Tag Archives: religion

The Proudest Blue by Ibtihaj Muhammad

9780316519007by Ibtihaj Muhammad
Overall: 5 out of 5 stars

Faizah is in awe of her big sister Asiya on the first day Asiya wears hijab to school. They pick the proudest, bluest blue for her first hijab and it serves as a beacon for Faizah to find her sister in tough moments. Asiya gets bullied by a boy in her class, and the endnotes reveal that this reflected Muhammad’s own experience (even featuring her own sisters’ names as the main characters). I also loved the mother’s remembered advice when the teasing starts, as a way to stay strong. As a prominent Muslim celebrity, Muhammad felt strongly about using her voice to advocate for and include Muslims and people of color in a new children’s book. This is a wonderful #ownvoices addition to any library, public or personal. I am looking forward to using it in another storytime about different cultures’ cloths.

Middle-eastern Picturebooks

by Rukhsanna Guidroz
Overall: 4 out of 5 stars

Leila is from Pakistan and takes us on a very sensory visit to her Naani’s (grandmother’s) house, with smells of curry, the clink of bangle bracelets, and the lovely soft feel of her grandmother’s many vibrantly colored scarves. Leila isn’t sure she likes her knobby knees and skinny arms, but she loves how being with her family makes her feel about herself.

a1l-cwaki-l-663x800by Mina Javaherbin
Overall: 5 out of 5 stars

Mina and her grandmother are inseparable and this autobiographical picture book is just one big love note to her grandma. In addition to describing the basket delivery system they rigged up from their third-floor apartment and helping her grandma make her chadors, Mina also remembers their neighbor Annette and her grandma, who are not Muslim, but who are great friends to them. Mina and Annette also discover that their grandmas pray for each other.

screenshot_20190521-130345_chromeby Supriya Kelkar
Overall: 5 out of 5 stars

Harpreet loves his colorful patkas (cloths used to make Sikh turbans) – until his family moves across the country, away from the beach and to a place where it snows. Now all he wants to wear is his white patka because he doesn’t feel like celebrating or having courage. But when he makes a new friend, he returns to his old self, and his old interest in expressing himself through his patka’s color.

Lucky Broken Girl by Ruth Behar

9780399546457by Ruth Behar
Overall: 5 out of 5 stars

When she was ten, Ruth Behar broke her leg in a bad car accident and was laid up for almost a year in a full body cast. This is a fictionalized account of that time, mostly made of her fuzzy memories and some embellishing to make it a slightly happier story than it was. (Reading the author’s note was very interesting!) Most interesting to me were how much she changed as a result – when she finally gets to go outside, she’s not soaking it in and begging to stay out, she is begging for the safety of her room and her bed. When she finally finally finally gets the cast off (after a couple of false starts that extend her time laid up by more than double), she is too scared to try to walk again. Her process of overcoming that fear was also fascinating.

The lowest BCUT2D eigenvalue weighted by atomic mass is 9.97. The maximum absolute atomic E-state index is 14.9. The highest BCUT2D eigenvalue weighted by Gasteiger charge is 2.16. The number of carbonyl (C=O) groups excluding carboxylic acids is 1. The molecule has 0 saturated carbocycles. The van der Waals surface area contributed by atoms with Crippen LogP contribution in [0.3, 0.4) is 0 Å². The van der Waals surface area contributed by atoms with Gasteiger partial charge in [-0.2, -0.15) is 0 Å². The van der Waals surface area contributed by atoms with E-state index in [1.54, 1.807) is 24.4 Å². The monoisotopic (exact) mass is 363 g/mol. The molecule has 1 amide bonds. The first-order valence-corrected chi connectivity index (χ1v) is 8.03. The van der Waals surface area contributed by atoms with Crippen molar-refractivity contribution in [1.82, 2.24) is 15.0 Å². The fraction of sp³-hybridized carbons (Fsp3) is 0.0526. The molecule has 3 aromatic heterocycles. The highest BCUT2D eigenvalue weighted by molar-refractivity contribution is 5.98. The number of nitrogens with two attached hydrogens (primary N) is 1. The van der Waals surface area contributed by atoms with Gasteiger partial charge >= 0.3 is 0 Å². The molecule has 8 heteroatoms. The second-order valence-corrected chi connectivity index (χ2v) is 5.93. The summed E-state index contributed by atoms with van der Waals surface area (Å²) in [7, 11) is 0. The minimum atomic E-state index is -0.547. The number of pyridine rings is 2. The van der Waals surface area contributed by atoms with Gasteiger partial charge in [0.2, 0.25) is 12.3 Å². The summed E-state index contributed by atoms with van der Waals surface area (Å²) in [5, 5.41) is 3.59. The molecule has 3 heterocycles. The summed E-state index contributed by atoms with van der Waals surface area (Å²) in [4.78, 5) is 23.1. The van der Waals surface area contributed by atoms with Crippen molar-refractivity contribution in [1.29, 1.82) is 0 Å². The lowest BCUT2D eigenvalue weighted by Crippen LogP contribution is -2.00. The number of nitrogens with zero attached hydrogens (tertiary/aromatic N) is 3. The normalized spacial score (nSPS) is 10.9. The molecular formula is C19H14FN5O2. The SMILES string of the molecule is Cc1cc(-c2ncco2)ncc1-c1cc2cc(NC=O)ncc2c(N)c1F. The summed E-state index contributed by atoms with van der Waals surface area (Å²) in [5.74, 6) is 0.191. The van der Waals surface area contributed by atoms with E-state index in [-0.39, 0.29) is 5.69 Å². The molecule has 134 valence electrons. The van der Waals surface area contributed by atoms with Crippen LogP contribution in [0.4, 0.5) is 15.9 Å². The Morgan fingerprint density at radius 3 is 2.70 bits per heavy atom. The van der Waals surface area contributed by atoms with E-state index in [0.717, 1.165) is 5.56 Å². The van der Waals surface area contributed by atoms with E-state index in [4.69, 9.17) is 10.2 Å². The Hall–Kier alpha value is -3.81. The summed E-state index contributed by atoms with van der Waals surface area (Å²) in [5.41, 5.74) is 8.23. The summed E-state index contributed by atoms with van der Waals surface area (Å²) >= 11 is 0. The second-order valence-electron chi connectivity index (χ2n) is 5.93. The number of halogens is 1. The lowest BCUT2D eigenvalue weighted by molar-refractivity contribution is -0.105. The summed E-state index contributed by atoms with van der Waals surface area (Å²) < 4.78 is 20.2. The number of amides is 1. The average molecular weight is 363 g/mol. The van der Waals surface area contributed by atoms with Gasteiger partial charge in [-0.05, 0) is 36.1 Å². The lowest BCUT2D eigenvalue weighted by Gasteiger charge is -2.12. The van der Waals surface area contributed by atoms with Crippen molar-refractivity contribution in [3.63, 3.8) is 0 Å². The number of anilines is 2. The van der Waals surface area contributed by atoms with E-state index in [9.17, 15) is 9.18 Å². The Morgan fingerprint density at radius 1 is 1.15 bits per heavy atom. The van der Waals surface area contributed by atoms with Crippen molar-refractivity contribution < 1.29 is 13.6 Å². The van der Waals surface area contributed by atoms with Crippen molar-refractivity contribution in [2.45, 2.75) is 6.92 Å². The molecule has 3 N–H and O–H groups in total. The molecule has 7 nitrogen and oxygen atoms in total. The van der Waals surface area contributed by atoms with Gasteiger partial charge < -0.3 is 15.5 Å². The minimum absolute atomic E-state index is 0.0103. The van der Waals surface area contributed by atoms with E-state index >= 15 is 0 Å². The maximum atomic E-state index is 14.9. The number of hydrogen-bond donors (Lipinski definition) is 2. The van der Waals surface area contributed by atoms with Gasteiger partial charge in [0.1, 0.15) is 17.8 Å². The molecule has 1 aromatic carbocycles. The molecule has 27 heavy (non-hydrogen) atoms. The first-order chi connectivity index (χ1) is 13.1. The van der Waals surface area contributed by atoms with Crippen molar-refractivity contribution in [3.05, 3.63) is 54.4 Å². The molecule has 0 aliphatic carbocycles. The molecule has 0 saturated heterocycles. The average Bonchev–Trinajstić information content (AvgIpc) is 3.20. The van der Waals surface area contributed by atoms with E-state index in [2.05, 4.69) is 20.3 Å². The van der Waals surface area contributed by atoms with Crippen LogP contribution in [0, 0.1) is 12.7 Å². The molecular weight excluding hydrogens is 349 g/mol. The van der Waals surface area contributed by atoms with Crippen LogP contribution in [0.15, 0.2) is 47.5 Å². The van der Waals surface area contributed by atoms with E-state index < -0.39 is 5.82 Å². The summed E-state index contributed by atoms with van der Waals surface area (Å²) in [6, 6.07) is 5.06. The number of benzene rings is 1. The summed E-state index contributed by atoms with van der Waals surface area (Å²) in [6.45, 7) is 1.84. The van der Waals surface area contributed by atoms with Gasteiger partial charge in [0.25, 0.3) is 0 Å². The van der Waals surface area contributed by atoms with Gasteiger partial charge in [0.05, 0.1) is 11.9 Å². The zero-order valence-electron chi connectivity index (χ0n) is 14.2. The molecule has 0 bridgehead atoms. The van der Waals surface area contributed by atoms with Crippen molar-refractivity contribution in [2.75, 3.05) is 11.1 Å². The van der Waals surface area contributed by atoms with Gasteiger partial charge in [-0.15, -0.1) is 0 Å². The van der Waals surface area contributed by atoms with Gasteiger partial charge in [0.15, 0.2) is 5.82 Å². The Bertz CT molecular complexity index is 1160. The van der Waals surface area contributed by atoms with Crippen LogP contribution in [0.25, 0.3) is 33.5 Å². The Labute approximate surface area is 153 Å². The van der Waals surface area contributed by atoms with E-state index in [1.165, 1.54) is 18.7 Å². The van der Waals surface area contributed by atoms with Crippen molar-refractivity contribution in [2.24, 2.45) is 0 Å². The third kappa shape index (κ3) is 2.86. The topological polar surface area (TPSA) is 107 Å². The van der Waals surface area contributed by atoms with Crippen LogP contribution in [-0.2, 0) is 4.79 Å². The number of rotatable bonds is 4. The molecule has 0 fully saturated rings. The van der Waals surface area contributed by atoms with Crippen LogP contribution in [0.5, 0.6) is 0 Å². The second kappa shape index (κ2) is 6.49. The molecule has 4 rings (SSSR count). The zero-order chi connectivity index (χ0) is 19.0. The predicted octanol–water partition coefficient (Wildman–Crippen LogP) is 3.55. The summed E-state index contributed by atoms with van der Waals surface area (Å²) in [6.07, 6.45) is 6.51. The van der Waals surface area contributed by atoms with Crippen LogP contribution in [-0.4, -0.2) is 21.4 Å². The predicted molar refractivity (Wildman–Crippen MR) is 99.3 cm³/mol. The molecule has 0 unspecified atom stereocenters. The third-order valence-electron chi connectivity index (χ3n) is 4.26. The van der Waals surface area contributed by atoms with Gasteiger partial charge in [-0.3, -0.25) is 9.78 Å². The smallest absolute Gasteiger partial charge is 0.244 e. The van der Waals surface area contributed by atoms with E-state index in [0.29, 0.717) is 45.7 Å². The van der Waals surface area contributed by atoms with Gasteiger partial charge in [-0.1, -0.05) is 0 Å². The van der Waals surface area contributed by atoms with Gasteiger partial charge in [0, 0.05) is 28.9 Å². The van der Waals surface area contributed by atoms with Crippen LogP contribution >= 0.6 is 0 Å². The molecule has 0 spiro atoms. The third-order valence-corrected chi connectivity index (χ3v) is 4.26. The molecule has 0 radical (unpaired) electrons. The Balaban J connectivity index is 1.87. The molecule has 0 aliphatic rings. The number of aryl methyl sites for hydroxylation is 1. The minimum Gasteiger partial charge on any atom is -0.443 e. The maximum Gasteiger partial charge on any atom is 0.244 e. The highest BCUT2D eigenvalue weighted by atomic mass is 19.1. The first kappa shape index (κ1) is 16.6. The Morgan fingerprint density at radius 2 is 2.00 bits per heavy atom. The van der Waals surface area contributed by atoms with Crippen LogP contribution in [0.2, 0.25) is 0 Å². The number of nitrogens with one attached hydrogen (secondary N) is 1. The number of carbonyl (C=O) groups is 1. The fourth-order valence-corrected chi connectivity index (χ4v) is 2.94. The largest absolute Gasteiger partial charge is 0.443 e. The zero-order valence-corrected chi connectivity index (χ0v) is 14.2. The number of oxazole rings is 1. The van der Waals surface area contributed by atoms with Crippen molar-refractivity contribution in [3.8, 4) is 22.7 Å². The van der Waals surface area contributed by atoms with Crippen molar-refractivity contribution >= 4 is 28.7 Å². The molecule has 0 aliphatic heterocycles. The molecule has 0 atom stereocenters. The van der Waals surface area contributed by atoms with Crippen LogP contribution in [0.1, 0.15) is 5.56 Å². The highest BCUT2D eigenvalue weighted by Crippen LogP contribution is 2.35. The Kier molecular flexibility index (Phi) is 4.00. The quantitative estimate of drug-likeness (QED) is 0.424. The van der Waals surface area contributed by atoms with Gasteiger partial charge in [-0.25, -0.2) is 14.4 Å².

Ruth describes her various friends, including Ramu (whose kid brother falls out of a window to his death and the rest of the family, overcome with grief, moves back to India) and Chicho, a lovely and possibly gay artist from Mexico, who is very kind to Ruth and her family. She describes Danielle from France who appears to be a fairweather friend but in the end comes through and they become quite close. Ruth’s mother sacrifices the most for her and bears the brunt of the emotional toll, which was also quite interesting to read (as an adult; I don’t think that would hold much interest for kids). Ruth and her brother Izzie (Isaac) are quite close as well and rarely fight, and she gets a teacher/tutor who not only helps her not fall behind, but with whom she advances to a 10th grade reading level after just graduating from the ELL class.

The other interesting thing to note is that Ruth and her family are Jewish and Cuban, the history of which plays a decent role in the story. I’m glad to encounter more books of Jewish people of color because theirs are narratives that outsiders don’t get to encounter too often and which are quite different from the white/Ashkenazi Judaism as most Americans probably think of it. Through Ruth’s healing, you can see the seeds of anthropology starting to grow; she is now an anthropology professor and has explored her own “Juban” roots through work like the documentary Adio Kerida and the book An Island Called Home: Returning to Jewish Cuba.